Auditory cues, including music, are commonly used in the treatment of persons with Parkinson’s disease. Yet, how music style and movement rate modulate movement performance in persons with Parkinson’s disease have been neglected and remain limited in healthy young populations. The purpose of this study was to determine how music style and movement rate influence movement performance in healthy young adults. Healthy participants were asked to perform repetitive finger movements at two pacing rates (70 and 140 beats per minute) for the following conditions: (a) a tone only, (b) activating music, and (c) relaxing music. Electromyography, movement kinematics, and variability were collected. Results revealed that the provision of music, regardless of style, reduced amplitude variability at both pacing rates. Intermovement interval was longer, and acceleration variability was reduced during both music conditions at the lower pacing rate only. These results may prove beneficial for designing therapeutic interventions for persons with Parkinson’s disease.

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Samantha F. Ehrlich, Amanda J. Casteel, Scott E. Crouter, Paul R. Hibbing, Monique M. Hedderson, Susan D. Brown, Maren Galarce, Dawn P. Coe, David R. Bassett, and Assiamira Ferrara

Background: This study sought to compare three sensor-based wear-time estimation methods to conventional diaries for ActiGraph wGT3X-BT accelerometers worn on the non-dominant wrist in early pregnancy. Methods: Pregnant women (n = 108) wore ActiGraph wGT3X-BT accelerometers for seven days and recorded their device on and off times in a diary (criterion). Average daily wear-time estimates from the Troiano and Choi algorithms and the wGT3X-BT accelerometer wear sensor were compared against the diary. The Hibbing 2-regression model was used to estimate time spent in activity (during periods of device wear) for each method. Wear-time and time spent in activity were compared with multiple repeated measures ANOVAs. Bland Altman plots assessed agreement between methods. Results: Compared to the diary (825.5 minutes [795.1, 856.0]), the Choi (843.0 [95% CI: 812.6, 873.5]) and Troiano (839.1 [808.7, 869.6]) algorithms slightly overestimated wear-time, whereas the sensor (774.4 [743.9, 804.9]) underestimated it, although only the sensor differed significantly from the diary (p < .0001). Upon adjustment for average daily wear-time, there were no statistically significant differences between the wear-time methods in regards to minutes per day of moderate-to-vigorous physical activity (MVPA), vigorous physical activity, and moderate physical activity. Bland Altman plots indicated the Troiano and Choi algorithms were similar to the diary and within ≤0.5% of each other for wear-time and MVPA. Conclusions: The Choi or Troiano algorithms offer a valid and efficient alternative to diaries for the estimation of daily wear-time in larger-scale studies of MVPA during pregnancy, and reduce burden for study participants and research staff.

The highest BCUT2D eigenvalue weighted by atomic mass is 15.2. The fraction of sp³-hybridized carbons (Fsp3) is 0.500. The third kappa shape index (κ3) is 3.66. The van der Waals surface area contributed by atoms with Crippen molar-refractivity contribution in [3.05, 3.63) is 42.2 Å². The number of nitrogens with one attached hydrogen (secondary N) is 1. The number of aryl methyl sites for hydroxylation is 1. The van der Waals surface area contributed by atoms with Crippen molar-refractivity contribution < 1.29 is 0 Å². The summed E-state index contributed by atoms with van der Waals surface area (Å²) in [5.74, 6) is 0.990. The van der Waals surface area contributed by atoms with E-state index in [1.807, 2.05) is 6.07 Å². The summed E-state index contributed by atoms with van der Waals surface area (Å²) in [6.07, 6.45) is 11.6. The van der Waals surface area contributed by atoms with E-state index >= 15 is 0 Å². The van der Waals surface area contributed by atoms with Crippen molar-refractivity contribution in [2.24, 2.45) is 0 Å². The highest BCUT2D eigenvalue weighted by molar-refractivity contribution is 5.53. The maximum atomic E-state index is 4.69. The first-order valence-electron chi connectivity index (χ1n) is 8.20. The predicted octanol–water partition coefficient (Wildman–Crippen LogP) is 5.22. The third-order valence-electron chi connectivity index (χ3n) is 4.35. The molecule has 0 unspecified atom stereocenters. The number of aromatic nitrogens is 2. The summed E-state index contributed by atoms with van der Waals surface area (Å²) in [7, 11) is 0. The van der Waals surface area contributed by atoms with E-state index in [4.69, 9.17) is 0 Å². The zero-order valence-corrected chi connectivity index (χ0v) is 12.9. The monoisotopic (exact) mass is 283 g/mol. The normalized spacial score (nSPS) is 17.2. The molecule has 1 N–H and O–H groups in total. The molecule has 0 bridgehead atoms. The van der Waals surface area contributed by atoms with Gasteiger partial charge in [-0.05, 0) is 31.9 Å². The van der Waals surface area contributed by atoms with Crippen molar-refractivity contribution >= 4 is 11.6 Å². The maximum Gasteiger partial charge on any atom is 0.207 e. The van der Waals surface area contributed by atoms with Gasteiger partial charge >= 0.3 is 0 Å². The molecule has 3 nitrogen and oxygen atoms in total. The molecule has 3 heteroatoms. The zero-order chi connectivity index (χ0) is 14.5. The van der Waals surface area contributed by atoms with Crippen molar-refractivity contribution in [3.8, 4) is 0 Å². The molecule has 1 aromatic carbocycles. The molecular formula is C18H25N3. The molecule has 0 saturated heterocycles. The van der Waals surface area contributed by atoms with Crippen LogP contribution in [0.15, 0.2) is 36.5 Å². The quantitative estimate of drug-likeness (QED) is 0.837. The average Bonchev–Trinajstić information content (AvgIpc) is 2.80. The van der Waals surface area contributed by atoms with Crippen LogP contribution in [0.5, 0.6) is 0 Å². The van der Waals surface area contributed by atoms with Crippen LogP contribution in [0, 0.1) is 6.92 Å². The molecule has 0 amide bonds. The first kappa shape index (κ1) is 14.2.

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Susan Park, Lindsay P. Toth, Paul R. Hibbing, Cary M. Springer, Andrew S. Kaplan, Mckenzie D. Feyerabend, Scott E. Crouter, and David R. Bassett

It has become common to wear physical activity monitors on the wrist to estimate steps per day, but few studies have considered step differences between monitors worn on the dominant and non-dominant wrists. Purpose: The purpose of this study was to compare four step counting methods on the dominant versus non-dominant wrist using the Fitbit Charge (FC) and ActiGraph GT9X (GT9X) across all waking hours of one day. Methods: Twelve participants simultaneously wore two monitors (FC and GT9X) on each wrist during all waking hours for an entire day. GT9X data were analyzed with three step counting methods: ActiLife algorithm with default filter (AG-noLFE), ActiLife algorithm with low-frequency extension (AG-LFE), and the Moving Average Vector Magnitude (AG-MAVM) algorithm. A 2-way repeated measures ANOVA (method × wrist) was used to compare step counts. Results: There was a significant main effect for wrist placement (F(1,11) = 11.81, p = .006), with the dominant wrist estimating an average of 1,253 more steps than the non-dominant wrist. Steps differed between the dominant and non-dominant wrist for three of the step methods: AG-noLFE (1,327 steps), AG-LFE (2,247 steps), AG-MAVM (825 steps), and approached statistical significance for FC (613 steps). No significant method x wrist placement interaction was found (F(3,9) = 2.62, p = .115). Conclusion: Findings suggest that for step counting algorithms, it may be important to consider the placement of wrist-worn monitors since the dominant wrist location tended to yield greater step estimates. Alternatively, standardizing the placement of wrist-worn monitors could help to reduce the differences in daily step counts across studies.